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Header - Incorrupt body of St Bernadette

 

"You will not allow your holy one to see corruption" - Psalm 16:10

 

The Catholic Church is full of mystery and miracles; those supernatural occurrences in time that display the power of God for eternity.

Incorruptibility is one of those miracles. And Saint Bernadette (feast day: April 16) is one of the saints chosen by God to show forth His power.

Every Ash Wednesday we hear “You are dust and unto dust you shall return.” Death and decay are a fact of life for us mere mortals; all of us, that is, except for God’s chosen few – the Incorruptibles. These are the saints throughout the history of the Church whose bodies have not decayed over time. Even millennia have passed, as in the case of St. Cecelia, without their bodies turning to dust.

The light of Christ has always shone brightest in times of darkness, and the 20th century was no exception. Certainly a dark time of apostasy and the disintegration of customs, one light that shone brightly was the canonization of Saint Bernadette Soubirous, the visionary of Lourdes, France.

  

The Life of Saint Bernadette Soubirous (1844-1879)

It could be viewed as ironic that the messenger of Our Lady at Lourdes, a place of healing, should be so burdened by illness throughout her natural life. It seems the miracle of Lourdes was not for her. As a matter of fact, in a vision Our Lady said to Saint Bernadette, “I cannot promise you happiness in this life, only in the next.”

St BernadetteBorn into a humble family which little by little fell into extreme poverty, Bernadette had always been a frail child. Quite young, she had already suffered from digestive trouble, then after having just escaped being a victim of the cholera epidemic of 1855, she experienced painful attacks of asthma, and her ill health almost caused her to be cut off forever from the religious life. When asked by Monsignor Forcade to take Bernadette, the Mother Superior of the Sisters of Nevers replied: "Monsignor, she will be a pillar of the infirmary."

She lived in the convent for thirteen years, spending a large portion of this time, as predicted by the Mother Superior, ill in the infirmary. When a fellow nun accused her of being a “lazybones,” Bernadette said, “My job is to be ill.” She was gradually struck by other illnesses as well as asthma: among them, tuberculosis of the lung and a tubercular tumor on her right knee.

On Wednesday, April 16, 1879, her pain got much worse. Shortly after 11:00 a.m. she seemed to be almost suffocating and was carried to an armchair, where she sat with her feet on a footstool in front of a blazing fire. She died at about 3:15 in the afternoon. She was thirty-five.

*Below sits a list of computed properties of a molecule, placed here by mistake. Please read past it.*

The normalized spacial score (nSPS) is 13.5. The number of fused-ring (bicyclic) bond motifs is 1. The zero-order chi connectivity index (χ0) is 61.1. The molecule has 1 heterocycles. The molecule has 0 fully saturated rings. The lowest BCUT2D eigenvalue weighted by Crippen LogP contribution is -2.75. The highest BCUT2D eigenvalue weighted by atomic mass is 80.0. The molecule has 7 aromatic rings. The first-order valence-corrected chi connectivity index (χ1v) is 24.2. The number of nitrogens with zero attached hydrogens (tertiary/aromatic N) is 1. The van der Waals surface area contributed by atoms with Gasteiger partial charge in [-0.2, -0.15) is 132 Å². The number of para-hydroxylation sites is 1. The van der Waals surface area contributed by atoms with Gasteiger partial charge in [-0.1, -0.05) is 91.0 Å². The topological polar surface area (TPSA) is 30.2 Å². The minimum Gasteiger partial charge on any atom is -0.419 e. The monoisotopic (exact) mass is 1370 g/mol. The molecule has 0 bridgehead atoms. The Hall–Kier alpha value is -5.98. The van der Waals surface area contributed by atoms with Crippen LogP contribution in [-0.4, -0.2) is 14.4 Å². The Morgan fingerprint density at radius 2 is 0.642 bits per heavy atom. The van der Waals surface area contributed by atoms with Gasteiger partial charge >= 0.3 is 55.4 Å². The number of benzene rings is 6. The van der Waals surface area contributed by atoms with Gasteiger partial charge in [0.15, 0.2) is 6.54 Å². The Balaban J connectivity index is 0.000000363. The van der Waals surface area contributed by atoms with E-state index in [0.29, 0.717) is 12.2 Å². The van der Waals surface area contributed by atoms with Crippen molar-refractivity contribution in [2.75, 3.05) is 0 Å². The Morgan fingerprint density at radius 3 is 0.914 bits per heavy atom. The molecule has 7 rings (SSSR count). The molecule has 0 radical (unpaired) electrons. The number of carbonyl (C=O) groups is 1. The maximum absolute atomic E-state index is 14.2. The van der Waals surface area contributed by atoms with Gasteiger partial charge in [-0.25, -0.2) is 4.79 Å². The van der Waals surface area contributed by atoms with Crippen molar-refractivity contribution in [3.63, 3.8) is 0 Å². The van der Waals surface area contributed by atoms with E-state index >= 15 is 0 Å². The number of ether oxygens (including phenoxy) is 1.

Doctor Declares: “Not a Natural Phenomenon”

Over the course of the next 46 years, Saint Bernadette’s body was exhumed no less than three times: the first time in 1909, then again in 1919 and finally in 1925.

St Bernadette final exhumation in 1925At the first exhumation, it was quickly evident that a miracle had taken place; Saint Bernadette’s skin tone was perfectly natural. The mouth was open slightly and it could be seen that the teeth were still in place. Although the rosary in her hands had decayed, showing rust and corrosion in some spots, the virginal hands that still grasped it were perfect! The sisters present thoroughly washed the body and clothed it in a new habit before placing it in an officially-sealed double casket.

The second exhumation, in 1919, showed no further evidence of decomposition, though her hands and face had become somewhat discolored due to the well-intended washing given by the nuns ten years prior. A worker in wax was commissioned to create a light wax mask of Saint Bernadette’s hands and face. It was feared that, although the body was preserved, the blackish tinge to the face and the sunken eyes and nose would make an unpleasant impression on the public.

That brings us to 1946 and the final disturbing of Saint Bernadette’s resting place. One of the doctors overseeing the final exhumation, Doctor Comte, writes: "From this examination I conclude that the body of the Venerable Bernadette is intact, the skeleton is complete, the muscles have atrophied, but are well preserved; only the skin, which has shriveled, seems to have suffered from the effects of the damp in the Incorrupt body of St Bernadettecoffin. … the body does not seem to have putrefied, nor has any decomposition of the cadaver set in, although this would be expected and normal after such a long period in a vault hollowed out of the earth."

The doctor was amazed by the state of preservation of the liver: "What struck me during this examination, of course, was …the totally unexpected state of the liver after 46 years. One would have thought that this organ, which is basically soft and inclined to crumble, would have decomposed very rapidly or would have hardened to a chalky consistency. Yet it was soft and almost normal in consistency. I pointed this out to those present, remarking that this did not seem to be a natural phenomenon."

 

Final Considerations

This is truly the body of Bernadette, lifelike in her attitude of meditation and prayer.

St Bernadette as a nunThis is the face which was lifted eighteen times to the Lady of Lourdes, the very same hands which fingered her rosary during the apparitions, and the fingers which scratched the earth in obedience to Our Lady’s request and made the miraculous spring appear.

It seems only right that Our Lord would preserve perfectly those ears which heard the message of Lourdes and the lips which repeated “the Lady's” name to Father Peyramale; "I am the Immaculate Conception." This is the heart, too, which bore so much love for Jesus Christ, the Virgin Mary and sinners.